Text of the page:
Clayton: The most important, least heralded members of the Seahawks’ front office
Scott Fitterer, the Seahawks’ co-director of player personnel, recently interviewed for the Kansas City Chiefs’ general manager job.
The Chiefs last Friday parted way with GM John Dorsey, who was entering the final year of his contract. The news was stunning. Dorsey and head coach Andy Reid rebuilt a Kansas City team that was the worst in football in 2012. The Chiefs made three trips to the playoffs in four years and are considered a playoff contender this season.
Reid received a five-year contract extension last week. Dorsey was let go.
When a move like that happens this late in the offseason, it causes some concern for the good front offices. Contending teams have strong personnel people helping the general managers and the head coaches find talented players. With five consecutive trips to the divisional rounds of the playoffs or further, it’s pretty clear the Seahawks have a good team of personnel people. It’s also pretty clear when GM jobs open, teams are making calls to the Seahawks to interview some of the top people on their personnel staff.
The Indianapolis Colts took a good one away from the Seahawks when they hired Ed Dodds as vice president of player personnel. Dodds spent 10 seasons with the Seahawks. His job was to evaluate pro and college players and make recommendations.
To the fans, these guys are only names, but let’s take a closer look at them.
Fitterer shares the title of Seattle’s co-director of player personnel with Trent Kirchner. Fitterer has worked for the Seahawks since 2001, when he joined the team as an area scout. Kirschner got his start with the Seahawks as a public relations intern in 2000 and spent time with the personnel staffs of the Washington Redskins and Carolina Panthers before the Seahawks got him back in 2010.
Of the two, Kirchner has had the most interviews for GM openings. It’s understandable with his track record of being creative in scouting and an incredibly hard worker.
When Kirchner was in Seattle’s pro scouting department, he made suggestions on trades that netted Jimmy Graham and Marshawn Lynch. He was involved in the 2013 free-agent signings of Michael Bennett and Cliff Avril. He closely follows the Arena Football League and the CFL looking for hidden gems. He does what’s known as advanced scouting, traveling to watch the Seahawks’ next opponent and putting together scouting reports for the coaching staff.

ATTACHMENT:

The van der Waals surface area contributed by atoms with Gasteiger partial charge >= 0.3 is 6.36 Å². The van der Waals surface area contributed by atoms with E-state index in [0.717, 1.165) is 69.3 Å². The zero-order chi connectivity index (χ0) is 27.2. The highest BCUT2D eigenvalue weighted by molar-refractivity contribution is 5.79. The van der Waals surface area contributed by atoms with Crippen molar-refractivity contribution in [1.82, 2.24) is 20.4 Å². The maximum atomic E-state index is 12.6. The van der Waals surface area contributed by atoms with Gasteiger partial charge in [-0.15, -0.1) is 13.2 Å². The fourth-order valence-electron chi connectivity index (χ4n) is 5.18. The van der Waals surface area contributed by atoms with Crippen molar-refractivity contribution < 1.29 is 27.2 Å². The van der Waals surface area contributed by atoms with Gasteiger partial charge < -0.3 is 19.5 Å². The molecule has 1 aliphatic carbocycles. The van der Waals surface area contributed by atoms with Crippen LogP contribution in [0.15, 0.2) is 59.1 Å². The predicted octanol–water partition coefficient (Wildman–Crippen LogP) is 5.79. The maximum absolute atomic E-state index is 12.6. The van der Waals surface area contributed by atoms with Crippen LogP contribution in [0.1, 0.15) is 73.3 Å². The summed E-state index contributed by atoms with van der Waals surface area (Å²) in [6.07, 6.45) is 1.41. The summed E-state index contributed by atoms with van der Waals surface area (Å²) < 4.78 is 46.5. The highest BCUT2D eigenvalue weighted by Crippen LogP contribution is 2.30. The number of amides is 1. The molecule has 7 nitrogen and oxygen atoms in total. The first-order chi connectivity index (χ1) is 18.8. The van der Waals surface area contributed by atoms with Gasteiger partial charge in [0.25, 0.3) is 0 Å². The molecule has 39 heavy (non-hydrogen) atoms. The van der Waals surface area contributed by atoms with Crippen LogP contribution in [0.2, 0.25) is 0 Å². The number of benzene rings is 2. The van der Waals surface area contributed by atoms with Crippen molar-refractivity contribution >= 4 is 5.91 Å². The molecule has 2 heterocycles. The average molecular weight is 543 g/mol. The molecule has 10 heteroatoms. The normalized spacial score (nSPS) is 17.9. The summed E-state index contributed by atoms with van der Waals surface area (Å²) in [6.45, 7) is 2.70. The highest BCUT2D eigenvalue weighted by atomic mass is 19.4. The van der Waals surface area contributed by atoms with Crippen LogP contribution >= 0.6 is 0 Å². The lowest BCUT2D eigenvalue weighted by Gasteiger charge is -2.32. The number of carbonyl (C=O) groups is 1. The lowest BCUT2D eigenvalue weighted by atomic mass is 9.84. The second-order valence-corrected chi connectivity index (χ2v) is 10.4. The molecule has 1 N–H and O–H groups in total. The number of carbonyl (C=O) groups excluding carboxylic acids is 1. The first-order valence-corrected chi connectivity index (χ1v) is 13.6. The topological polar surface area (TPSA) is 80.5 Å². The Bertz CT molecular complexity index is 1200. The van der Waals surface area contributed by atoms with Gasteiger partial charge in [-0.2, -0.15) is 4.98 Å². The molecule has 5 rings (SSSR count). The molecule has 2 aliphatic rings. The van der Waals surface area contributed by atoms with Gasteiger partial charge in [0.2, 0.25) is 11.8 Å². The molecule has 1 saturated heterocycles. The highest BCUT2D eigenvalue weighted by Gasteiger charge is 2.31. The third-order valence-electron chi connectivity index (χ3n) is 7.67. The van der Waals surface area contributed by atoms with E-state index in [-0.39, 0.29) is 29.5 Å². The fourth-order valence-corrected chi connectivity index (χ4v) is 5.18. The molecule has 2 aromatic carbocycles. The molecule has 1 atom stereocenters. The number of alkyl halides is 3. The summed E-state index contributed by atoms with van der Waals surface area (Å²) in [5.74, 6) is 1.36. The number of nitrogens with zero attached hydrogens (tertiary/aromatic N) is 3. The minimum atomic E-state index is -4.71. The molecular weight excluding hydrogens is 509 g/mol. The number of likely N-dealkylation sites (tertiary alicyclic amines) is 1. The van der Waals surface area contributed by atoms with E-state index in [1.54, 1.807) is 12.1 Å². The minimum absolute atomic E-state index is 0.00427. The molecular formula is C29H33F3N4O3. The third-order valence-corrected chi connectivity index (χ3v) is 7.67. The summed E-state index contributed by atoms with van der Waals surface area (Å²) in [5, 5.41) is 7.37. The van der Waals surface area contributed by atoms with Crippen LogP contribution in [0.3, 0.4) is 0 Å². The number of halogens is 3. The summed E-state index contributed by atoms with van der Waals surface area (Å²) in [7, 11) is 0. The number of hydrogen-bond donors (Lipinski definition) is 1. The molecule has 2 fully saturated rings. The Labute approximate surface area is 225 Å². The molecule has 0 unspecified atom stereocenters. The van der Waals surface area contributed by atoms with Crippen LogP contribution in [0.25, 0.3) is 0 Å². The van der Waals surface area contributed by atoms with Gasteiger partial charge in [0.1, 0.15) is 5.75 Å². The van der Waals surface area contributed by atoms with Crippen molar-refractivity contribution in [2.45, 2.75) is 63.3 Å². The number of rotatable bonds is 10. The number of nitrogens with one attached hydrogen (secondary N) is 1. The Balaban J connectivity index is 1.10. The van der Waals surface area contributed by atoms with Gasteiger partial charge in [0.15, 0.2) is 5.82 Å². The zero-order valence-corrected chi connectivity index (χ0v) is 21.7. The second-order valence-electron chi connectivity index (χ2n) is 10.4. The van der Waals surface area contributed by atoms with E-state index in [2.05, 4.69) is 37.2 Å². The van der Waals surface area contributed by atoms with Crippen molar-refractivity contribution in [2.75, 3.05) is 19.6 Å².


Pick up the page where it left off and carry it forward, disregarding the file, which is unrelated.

Fitterer’s background has been more in college scouting. His input helps Seahawks GM John Schneider determine the team’s ratings of college draft prospects. That has helped Schneider have enough of a feel for the draft board to make several trades down, which has allowed the Seahawks to average more than 10 draft choices a year.
One of the keys to this year’s draft was identifying defensive tackle Malik McDowell as their first choice and trade down several times to turn seven picks into 11 selections.
Dan Morgan is the Seahawks’ director of pro personnel. His reputation continues to grow around the NFL; don’t be surprised if he starts getting interviews over the next few years. A Pro Bowl linebacker for the Panthers in the 2000s, Morgan is entering his seventh season with the Seahawks. Schneider leaned on him heavily this offseason, and the Seahawks had their most active free-agent period under Schneider, loading up on veterans with one-year contracts.
The feeling around the NFL is the Chiefs might hire from within the organization to replace Dorsey. Don’t be surprised if he lands with the Seahawks in some capacity. He’s good friends with Schneider along with Oakland Raiders GM Reggie McKenzie. With the Chiefs paying him for the 2017 season, Dorsey would be a bargain to any team wanting to add him.
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